Notwithstanding that it is deductible, it still costs money and in the end it is all about the totality of the solution.
I'd personally buy a 780 (which comes with a 3 month Microsift MSN Direct subscription, after which you can get a traffic receiver) or a 760, which has a 3 month traffic subscription included.
Tomtom has traditionally not had as good mapping in North America as Garmin, though the gap is closing on both sides of the pond, where Tomtom had better maps than Garmin did.
The Mapshare feature is neat in concept, but requires that YOU deal with the bad spots and then upload the information to the web each day. I don;t know how effective the system is, not owing a TomTom and not having played with the technology.
i still like my 255w , not only because i got it at an unbelievable price but the ease of use still amazes me . i believe garmin is a jump ahead of the rest of the pack when it comes to ease of use.
just choose Garmin, and stop thinking so much about it! I've got 6 of the damned things, all Garmin, and I love them all. By the time you finall make up you mind on which one has finally won your heart, Garmnin and all the others will have come out with a whole new fleet of the latest with all the bells and bells and wishops
What would you go with?
Let's put it this way. If nycabbie doesnt like the unit he can always say he got bad advice because he couldn't make a choice and bought what a bunch of strangers who have no real clue over his real needs recommended a unit that doesn't do the job he needs it to do.
OBTW bramfrank, I'm not one of those that normally recommends a converged device either, but for his purposes - which really isn't navigation as much as it is being able to say what's in the neighborhood, an iPhone or Droid would probably be the better choice. He wouldn't have to worry about POI - he could look up the neighborhood on the 'net.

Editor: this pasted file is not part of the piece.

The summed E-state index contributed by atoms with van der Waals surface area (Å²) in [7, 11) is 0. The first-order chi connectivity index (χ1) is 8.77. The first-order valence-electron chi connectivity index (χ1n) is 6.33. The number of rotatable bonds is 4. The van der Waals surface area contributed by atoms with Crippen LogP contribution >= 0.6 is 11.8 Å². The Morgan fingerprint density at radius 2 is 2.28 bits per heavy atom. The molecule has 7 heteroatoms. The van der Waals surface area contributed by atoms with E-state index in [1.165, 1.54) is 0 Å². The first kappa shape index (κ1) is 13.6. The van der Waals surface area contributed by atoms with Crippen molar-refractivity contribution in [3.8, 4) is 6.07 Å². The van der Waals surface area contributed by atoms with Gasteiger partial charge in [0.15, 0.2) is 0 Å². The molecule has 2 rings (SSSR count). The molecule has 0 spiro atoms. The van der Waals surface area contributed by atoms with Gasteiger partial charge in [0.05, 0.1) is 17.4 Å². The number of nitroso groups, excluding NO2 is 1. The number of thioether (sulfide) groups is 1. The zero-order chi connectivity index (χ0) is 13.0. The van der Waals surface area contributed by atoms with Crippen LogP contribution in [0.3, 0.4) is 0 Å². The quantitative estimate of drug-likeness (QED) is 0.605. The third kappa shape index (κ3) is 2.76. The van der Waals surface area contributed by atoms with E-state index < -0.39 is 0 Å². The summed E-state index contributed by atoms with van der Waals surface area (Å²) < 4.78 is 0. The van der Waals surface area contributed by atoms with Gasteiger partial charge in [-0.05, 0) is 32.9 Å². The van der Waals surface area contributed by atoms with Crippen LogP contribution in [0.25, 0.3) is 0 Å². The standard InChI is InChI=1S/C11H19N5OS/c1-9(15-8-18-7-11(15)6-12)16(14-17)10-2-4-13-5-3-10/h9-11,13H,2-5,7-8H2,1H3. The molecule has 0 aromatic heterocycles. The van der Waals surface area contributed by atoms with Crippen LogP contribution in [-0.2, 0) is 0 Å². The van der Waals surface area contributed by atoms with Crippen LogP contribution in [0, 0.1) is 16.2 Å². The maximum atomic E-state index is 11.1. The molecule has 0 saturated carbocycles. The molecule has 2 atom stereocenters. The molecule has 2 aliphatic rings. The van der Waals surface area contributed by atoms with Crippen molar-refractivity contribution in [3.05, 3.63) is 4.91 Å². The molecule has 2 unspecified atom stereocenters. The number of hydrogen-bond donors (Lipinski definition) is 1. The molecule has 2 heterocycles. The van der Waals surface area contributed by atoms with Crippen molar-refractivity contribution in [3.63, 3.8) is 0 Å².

You're not going to go wrong with either choice. The question you need to ask is which unit has the features that you will use on a routine basis and functions the way you like.
While I like several features in the Garmin units, my personal preference is TomTom, primarily because of the way it choses routes. I don't just mean IQ Routes, although I certainly like those. Let's say you are route planning (TT calls them "Itineraries") and you want to force a route through a town. Garmin will route you to the center of the town. TT will route you along the main highway you are traveling on, so you don't end up going out of the way. That's an important feature for me, but may not be important for someone else.
Another feature I like is being able to make (some) map corrections instantly, like blocking or unblocking streets, changing or adding speed limits, and changing or making streets one-way or two-way. You cannot, however, instantly add a non-existing street.
Look at both units. Which one can you set up the way you want to see the data? Which one handles route recalculations the way you want?